Toward In-vivo Histology using Quantitative Magnetic Resonance Imaging
Lecture by Dr. Robert Dougherty.
Dr. Robert Dougherty is the Research Director at the Stanford Center for Cognitive and Neurobiological Imaging (CNI). His work focuses on developing neuroimaging measurement and analysis methods to study the relationships between brain structure, function, and behavior.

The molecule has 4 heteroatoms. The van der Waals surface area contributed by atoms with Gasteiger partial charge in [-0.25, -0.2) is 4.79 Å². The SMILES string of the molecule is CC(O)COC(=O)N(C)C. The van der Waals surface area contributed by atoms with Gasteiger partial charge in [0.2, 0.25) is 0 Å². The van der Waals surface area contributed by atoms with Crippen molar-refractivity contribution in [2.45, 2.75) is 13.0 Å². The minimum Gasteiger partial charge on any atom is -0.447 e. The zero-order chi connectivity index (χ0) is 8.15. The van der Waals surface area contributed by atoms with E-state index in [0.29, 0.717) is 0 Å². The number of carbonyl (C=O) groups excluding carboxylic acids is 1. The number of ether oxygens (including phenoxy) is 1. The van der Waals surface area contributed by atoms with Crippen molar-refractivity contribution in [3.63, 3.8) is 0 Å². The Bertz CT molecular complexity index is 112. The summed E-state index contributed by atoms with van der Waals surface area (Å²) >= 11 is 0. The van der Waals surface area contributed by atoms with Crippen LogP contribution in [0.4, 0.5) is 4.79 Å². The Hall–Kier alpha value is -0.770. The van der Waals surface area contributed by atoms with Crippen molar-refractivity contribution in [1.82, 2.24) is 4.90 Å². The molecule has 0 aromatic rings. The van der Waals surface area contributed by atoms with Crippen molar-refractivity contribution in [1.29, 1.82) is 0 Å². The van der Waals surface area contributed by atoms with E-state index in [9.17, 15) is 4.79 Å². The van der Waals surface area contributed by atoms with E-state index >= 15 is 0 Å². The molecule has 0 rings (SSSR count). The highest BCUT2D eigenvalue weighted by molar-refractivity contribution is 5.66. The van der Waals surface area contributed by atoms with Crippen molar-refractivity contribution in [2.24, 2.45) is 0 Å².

Magnetic resonance imaging can be used to produce many different kinds of tissue contrast due to its sensitivity to structures at the molecular and cellular scales. Quantitative MRI (qMRI) attempts to quantify these contrast mechanisms, and, when combined with appropriate models, can be used to infer microscopic tissue properties. I will describe work on several qMRI methods, including diffusion MR, quantitative magnetization transfer, and T1 relaxometry, as well as efforts to combine and model these measurements to better characterize histological properties of brain tissue. I will also describe our recent efforts reduce the often lengthy scan times for qMRI measures and thus make them more clinically feasible. For example, we are using simultaneous multi-slice (SMS) EPI methods to decrease acquisition time by a factor of 3 in both diffusion imaging and T1 relaxometry. Finally, I will discuss some of the current and future applications of these new methods.